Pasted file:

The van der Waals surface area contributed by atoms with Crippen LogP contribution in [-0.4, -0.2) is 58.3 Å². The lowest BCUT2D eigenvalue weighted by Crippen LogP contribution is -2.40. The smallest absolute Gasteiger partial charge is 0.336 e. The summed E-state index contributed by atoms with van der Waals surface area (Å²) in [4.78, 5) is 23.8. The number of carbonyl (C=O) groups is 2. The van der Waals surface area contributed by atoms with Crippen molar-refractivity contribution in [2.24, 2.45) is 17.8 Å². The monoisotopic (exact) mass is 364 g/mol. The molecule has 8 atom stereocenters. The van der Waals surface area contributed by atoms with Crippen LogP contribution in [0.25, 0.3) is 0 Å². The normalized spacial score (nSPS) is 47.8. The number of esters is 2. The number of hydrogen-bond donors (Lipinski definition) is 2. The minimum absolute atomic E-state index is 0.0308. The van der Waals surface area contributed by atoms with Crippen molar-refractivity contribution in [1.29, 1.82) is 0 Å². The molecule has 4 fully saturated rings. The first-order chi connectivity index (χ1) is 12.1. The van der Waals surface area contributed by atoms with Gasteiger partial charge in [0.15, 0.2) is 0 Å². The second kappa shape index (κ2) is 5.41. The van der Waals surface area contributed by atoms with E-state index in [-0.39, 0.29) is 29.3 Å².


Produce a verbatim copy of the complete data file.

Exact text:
The van der Waals surface area contributed by atoms with Crippen LogP contribution in [-0.4, -0.2) is 58.3 Å². The lowest BCUT2D eigenvalue weighted by Crippen LogP contribution is -2.40. The smallest absolute Gasteiger partial charge is 0.336 e. The summed E-state index contributed by atoms with van der Waals surface area (Å²) in [4.78, 5) is 23.8. The number of carbonyl (C=O) groups is 2. The van der Waals surface area contributed by atoms with Crippen molar-refractivity contribution in [2.24, 2.45) is 17.8 Å². The monoisotopic (exact) mass is 364 g/mol. The molecule has 8 atom stereocenters. The van der Waals surface area contributed by atoms with Crippen LogP contribution in [0.25, 0.3) is 0 Å². The normalized spacial score (nSPS) is 47.8. The number of esters is 2. The number of hydrogen-bond donors (Lipinski definition) is 2. The minimum absolute atomic E-state index is 0.0308. The van der Waals surface area contributed by atoms with Crippen molar-refractivity contribution in [1.29, 1.82) is 0 Å². The molecule has 4 fully saturated rings. The first-order chi connectivity index (χ1) is 12.1. The van der Waals surface area contributed by atoms with Gasteiger partial charge in [0.15, 0.2) is 0 Å². The second kappa shape index (κ2) is 5.41. The van der Waals surface area contributed by atoms with E-state index in [-0.39, 0.29) is 29.3 Å².